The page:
The Answers in Genesis folks unveiled plans for a new $150 million creationist theme park for northern Kentucky this morning and it’s going to feature a giant ark based on the biblical account of Noah and the Great Flood.
Answers in Genesis is the not-for-profit apologetics organization that built the Creation Museum, a 70,000 square-foot building devoted to the idea that everything in the bible is literally true and that evolution is a lie. As an example of its scientific rigorousness, one of the exhibits argues that dinosaurs in the Garden of Eden were all vegetarian.
In addition to Noah’s Ark, which developers claim will be built to scale, there will also be a replica of the Tower of Babel, a walled city similar to ancient times, live animal shows and a children’s play area and a 1st Century Medieval Village. There will be no roller coasters or other thrill rides.
AIG’s partner in the theme park project, Ark Encounter LLC, is a for-profit business based in Missouri.
Kentucky Gov. Steve Beshear attended the press conference, praising the project for the boost he says it will give to the state economy. Developers say the theme park will bring 1.6 million visitors a year and will be completed by 2014.
A writer from the blog Barefoot and Progressive covered the press conference and gives pretty amusing coverage here. The writer tries, unsuccessfully, to find out whether the governor thinks creationism should be taught in the public schools.
As part of the new project, AIG and Ark Encounter also say they are seeking tax breaks from the state, an announcement which has raised the eyebrows of constitutional watchdogs.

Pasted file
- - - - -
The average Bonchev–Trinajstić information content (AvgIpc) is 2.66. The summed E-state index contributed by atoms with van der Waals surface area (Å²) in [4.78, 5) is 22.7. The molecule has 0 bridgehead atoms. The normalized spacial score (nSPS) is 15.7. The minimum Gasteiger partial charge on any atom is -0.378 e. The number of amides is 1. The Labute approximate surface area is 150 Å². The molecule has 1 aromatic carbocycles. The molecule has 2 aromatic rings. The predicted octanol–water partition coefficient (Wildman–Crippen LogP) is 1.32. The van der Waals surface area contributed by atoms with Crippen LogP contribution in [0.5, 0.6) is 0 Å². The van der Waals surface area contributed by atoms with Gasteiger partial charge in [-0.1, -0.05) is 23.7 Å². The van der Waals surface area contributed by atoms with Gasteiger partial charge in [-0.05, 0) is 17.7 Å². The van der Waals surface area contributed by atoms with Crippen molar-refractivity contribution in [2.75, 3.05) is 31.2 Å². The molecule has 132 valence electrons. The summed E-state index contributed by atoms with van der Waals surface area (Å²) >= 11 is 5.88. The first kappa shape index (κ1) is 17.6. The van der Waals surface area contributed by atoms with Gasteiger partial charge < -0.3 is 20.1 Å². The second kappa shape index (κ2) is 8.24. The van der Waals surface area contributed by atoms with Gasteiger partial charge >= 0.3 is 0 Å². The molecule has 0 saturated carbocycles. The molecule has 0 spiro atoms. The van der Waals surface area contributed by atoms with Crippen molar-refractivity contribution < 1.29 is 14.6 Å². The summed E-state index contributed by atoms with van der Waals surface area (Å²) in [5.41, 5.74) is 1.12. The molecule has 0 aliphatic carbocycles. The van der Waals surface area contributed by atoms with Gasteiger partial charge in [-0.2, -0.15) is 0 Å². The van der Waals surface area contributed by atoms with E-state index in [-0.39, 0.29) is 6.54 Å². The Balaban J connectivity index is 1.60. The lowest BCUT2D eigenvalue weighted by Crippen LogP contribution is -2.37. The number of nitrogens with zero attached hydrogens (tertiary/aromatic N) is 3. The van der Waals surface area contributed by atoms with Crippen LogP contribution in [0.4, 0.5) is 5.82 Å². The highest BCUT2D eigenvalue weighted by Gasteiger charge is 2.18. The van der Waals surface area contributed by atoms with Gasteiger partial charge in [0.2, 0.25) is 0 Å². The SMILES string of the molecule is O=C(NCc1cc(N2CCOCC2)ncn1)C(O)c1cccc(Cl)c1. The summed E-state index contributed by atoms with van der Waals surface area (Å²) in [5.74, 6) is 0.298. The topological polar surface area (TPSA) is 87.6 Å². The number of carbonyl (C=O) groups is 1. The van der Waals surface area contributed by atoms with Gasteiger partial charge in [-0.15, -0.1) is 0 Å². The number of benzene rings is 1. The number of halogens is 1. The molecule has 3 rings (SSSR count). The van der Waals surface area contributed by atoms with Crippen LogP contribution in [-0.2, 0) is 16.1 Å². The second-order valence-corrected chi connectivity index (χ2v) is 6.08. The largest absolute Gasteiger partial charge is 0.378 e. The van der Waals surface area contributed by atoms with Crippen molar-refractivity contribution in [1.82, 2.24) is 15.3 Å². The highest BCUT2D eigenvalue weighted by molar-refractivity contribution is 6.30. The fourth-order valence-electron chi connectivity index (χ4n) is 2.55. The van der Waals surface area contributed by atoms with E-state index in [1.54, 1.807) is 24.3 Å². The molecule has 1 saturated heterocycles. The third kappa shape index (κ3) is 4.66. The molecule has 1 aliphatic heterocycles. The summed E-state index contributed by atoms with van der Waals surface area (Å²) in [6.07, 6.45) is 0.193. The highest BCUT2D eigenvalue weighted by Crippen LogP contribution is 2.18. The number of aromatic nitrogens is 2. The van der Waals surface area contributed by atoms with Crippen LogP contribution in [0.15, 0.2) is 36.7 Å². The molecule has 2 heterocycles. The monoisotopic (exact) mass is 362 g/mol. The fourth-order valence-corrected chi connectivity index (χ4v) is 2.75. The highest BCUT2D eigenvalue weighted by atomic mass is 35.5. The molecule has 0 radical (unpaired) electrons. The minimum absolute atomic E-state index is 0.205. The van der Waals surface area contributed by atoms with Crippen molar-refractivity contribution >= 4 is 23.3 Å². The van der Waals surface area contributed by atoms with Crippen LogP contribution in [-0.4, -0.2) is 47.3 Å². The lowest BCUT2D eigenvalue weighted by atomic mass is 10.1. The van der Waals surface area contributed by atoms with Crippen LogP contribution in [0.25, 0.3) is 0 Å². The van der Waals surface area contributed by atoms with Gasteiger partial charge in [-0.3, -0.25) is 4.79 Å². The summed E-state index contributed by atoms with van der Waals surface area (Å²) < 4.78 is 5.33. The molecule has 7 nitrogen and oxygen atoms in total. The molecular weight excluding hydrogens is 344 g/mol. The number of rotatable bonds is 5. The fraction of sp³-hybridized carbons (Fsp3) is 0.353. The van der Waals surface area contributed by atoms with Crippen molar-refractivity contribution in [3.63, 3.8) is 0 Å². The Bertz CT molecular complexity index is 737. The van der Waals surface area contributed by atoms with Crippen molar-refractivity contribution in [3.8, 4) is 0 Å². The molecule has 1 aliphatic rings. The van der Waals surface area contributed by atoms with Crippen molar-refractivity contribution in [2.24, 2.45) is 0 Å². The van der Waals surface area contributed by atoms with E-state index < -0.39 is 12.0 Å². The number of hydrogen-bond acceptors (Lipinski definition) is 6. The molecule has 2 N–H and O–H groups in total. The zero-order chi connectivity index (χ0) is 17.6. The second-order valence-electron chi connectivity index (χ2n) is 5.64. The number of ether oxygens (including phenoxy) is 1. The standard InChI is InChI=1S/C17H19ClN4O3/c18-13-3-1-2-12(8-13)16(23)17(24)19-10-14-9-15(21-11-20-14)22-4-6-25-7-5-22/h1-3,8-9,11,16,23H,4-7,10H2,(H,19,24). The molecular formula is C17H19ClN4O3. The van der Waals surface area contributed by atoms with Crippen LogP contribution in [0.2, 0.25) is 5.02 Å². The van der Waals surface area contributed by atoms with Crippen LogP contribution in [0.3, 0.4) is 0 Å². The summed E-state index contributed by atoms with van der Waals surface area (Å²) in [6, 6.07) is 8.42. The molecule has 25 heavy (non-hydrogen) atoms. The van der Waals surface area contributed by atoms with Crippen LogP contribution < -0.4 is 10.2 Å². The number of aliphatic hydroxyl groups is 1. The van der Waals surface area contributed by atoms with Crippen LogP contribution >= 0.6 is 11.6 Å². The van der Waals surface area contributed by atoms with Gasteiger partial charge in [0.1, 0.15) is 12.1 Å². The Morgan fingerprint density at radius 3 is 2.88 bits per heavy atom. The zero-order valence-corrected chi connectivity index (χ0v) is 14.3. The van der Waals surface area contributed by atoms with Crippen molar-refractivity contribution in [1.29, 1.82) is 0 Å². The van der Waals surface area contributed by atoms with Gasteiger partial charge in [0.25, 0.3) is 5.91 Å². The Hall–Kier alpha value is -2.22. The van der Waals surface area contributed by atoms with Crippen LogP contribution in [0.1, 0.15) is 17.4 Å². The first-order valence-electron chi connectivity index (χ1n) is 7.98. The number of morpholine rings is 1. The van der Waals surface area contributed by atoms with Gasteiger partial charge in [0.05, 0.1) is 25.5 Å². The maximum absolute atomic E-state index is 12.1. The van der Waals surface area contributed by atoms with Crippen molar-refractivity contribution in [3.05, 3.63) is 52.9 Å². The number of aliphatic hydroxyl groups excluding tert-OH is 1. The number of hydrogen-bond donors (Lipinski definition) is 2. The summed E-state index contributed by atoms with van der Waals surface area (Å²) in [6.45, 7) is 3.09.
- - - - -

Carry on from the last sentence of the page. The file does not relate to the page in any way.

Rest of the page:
According to the Courier-Journal:
Gov. Beshear spokeswoman Kerri Richardson declined to answer questions Tuesday about possible incentives for the project.
The developers are seeking incentives under the Kentucky Tourism Development Act, which allows up to 25 percent of the cost of a project to be recovered. Under the law, the state each year returns to developers of approved projects the sales tax paid by visitors on admission tickets, food, gift sales and lodging costs. Developers have 10 years to reach the 25 percent threshold.
Rob Boston, a spokesman for Americans United for Separation of Church and State, says there are concerns over the project, but it’s too early to tell whether the proposed business incentives would be unconstitutional in that it would involve excessive entanglement with religion.
“The larger question is should the state be promoting a religious enterprise like this—especially one that only serves to dumb down science education in the state. It’s a sad comment on our times that states are so desperate for jobs that they will align with an enterprise like this that elevates a blind adherence to biblical literalism over accepted science.”